The U.S. government didn’t formally apologize for its support of the institution of slavery and Jim Crow until 2009, 144 years after slavery was abolished and 44 years after the Civil Rights Act. The apology offered no relief to the ancestral claims of injustice and robbery by those to whom the apology was aimed, thus it was an empty gesture, and though its language was honest and direct, a small consolation.
Ta-Nehisi Coates’ famous essay “The Case for Reparations” offers a compact-suitcase rationale for why mere apologies aren’t sufficient and why tangible reparations are the only remedy to address the moral stain of slavery and Jim Crow. Edward Baptist’s exhaustive survey of slavery’s impact on the economic and social trajectory of America in The Half Has Never Been Told builds a cargo ship of data, harrowing stories and anecdotes that lead one to an inescapable conclusion: that America’s prosperity was materially built on the backs of millions of oppressed people (and at the cost of millions of Native American lives), and that the country wouldn’t have become a world power without those atrocities.
Baptist’s argument is a sturdy redoubt, that free land and free labor bent the economic growth curve up and to the right in unnatural ways in America, and it made many white Americans unnaturally rich for generations as a result. The causal chain Baptist puts forward is fairly simple:
– America’s singular differentiation from the powers in Europe, beyond its constitutional democracy and geographic isolation from their continental wars, was its commitment to slave labor as an engine of its agrarian and early industrial economy, while the other world powers adjusted their laws to abolish the practice within their borders and territories.
– Enslaved people were considered property and collateral, and their assumed value and the economic output of their work was the single largest asset in the country. Thus, generational wealth and credit for whites was generated directly or indirectly by warping the social status and labor of African Americans as property.
– Westward expansion was fueled and funded by the capital and political corruption of the planter class (of which 10 of our first 12 presidents were a part) and its desire to find new lands for slave holders to build additional labor camps and to extend the borders of slavery.
– America’s first industrial gains and its underlying capital structure were developed in a textile industry that leveraged cotton picked in labor camps, creating artificially efficient markets, and that those innovations seeded technological progress and infrastructure which aided in sparking the steel and fossil fuel extraction booms in the 19th century.
– The potential to generate multi-generational wealth through hard labor and investment was stolen from millions of African Americans and transferred to whites in full until 1865. It was then violently suppressed by institutionally supported racism from Reconstruction into the 1970s because of Jim Crow laws and policies like redlining.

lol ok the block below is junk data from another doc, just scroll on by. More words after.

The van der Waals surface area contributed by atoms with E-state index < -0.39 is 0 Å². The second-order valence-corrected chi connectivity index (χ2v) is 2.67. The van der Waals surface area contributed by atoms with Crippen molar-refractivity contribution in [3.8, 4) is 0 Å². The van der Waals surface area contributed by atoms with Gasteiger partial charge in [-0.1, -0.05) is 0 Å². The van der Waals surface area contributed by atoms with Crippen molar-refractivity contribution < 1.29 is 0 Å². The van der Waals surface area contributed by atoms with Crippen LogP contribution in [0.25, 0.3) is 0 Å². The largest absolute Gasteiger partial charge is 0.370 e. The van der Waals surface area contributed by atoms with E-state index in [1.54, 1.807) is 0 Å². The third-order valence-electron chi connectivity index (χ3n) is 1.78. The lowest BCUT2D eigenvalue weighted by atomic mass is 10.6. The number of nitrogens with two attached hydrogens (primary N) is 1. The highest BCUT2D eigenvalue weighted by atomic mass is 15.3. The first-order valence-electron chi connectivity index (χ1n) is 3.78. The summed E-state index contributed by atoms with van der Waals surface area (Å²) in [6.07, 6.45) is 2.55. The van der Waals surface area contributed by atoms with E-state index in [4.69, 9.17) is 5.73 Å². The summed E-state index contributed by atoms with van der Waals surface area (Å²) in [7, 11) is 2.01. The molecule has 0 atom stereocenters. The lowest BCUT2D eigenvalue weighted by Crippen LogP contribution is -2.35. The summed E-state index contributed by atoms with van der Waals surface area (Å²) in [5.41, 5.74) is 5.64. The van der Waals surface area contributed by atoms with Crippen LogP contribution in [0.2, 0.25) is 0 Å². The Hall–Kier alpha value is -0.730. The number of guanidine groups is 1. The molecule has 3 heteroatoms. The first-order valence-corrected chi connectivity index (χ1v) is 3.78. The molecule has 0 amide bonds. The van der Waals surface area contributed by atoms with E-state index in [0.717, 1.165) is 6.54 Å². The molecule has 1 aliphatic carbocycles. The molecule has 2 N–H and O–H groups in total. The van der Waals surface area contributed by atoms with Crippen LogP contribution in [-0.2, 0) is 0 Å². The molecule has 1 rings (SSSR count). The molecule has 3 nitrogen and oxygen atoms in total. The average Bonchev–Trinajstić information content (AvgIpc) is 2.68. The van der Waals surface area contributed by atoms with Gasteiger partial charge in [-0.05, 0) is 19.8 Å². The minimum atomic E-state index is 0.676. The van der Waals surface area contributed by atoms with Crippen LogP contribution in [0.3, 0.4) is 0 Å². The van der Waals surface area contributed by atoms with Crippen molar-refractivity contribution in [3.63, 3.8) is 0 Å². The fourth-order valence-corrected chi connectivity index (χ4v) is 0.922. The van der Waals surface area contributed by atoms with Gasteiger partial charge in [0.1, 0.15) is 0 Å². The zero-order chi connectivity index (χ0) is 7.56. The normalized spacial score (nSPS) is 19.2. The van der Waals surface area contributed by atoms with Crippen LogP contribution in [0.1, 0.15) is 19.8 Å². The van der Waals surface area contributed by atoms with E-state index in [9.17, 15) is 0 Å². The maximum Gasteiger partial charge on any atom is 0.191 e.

These facts are unassailable, and Baptist reminds us that the history we’ve been taught about the story of the miraculous rise of the American continent cannot be a true telling if one fails to take into account the extent to which these evil means generated the conditions for the country to enjoy such overwhelming prosperity in post-war America.
Our country has a founding document that contains values and ideas which were beyond the moral reach of the men who wrote them. It exceeded the grasp of the authors of Manifest Destiny and the Dred Scott Decision, the Fugitive Slave Act, redlining, and the war on drugs that continue to fuel this era of mass incarceration as it destroys the potential of millions. We should admit as much, and realize that discounting these evils diminishes our credibility and strength as a nation.
Baptist’s work is also relevant to our current discussion around confederate monuments and the revisionist history that Gen. John Kelly embraced as our “heritage.” Those statues in Southern town squares are unmistakably symbols of the dark legacy of slavery and Jim Crow. They were constructed in large part as counter-weights to the momentum of the civil rights era, as territorial markers and reminders of who was truly in power. To continue honoring figures like Robert E. Lee, Roger Taney, and Stonewall Jackson publicly, as if they were something other than traitors and villains, is a sign that we’re not ready as a nation to own who we are and what we’ve been through.
Taking them down and putting them in cemeteries and in museums with placards that outline the disgraceful actions of these figures along with the broader context of their lives is an act of honesty. Keeping them where they are is an act of denial. And if we can’t agree on some form of reparations, taking them down will at least be an acknowledgment that we own every part of our story.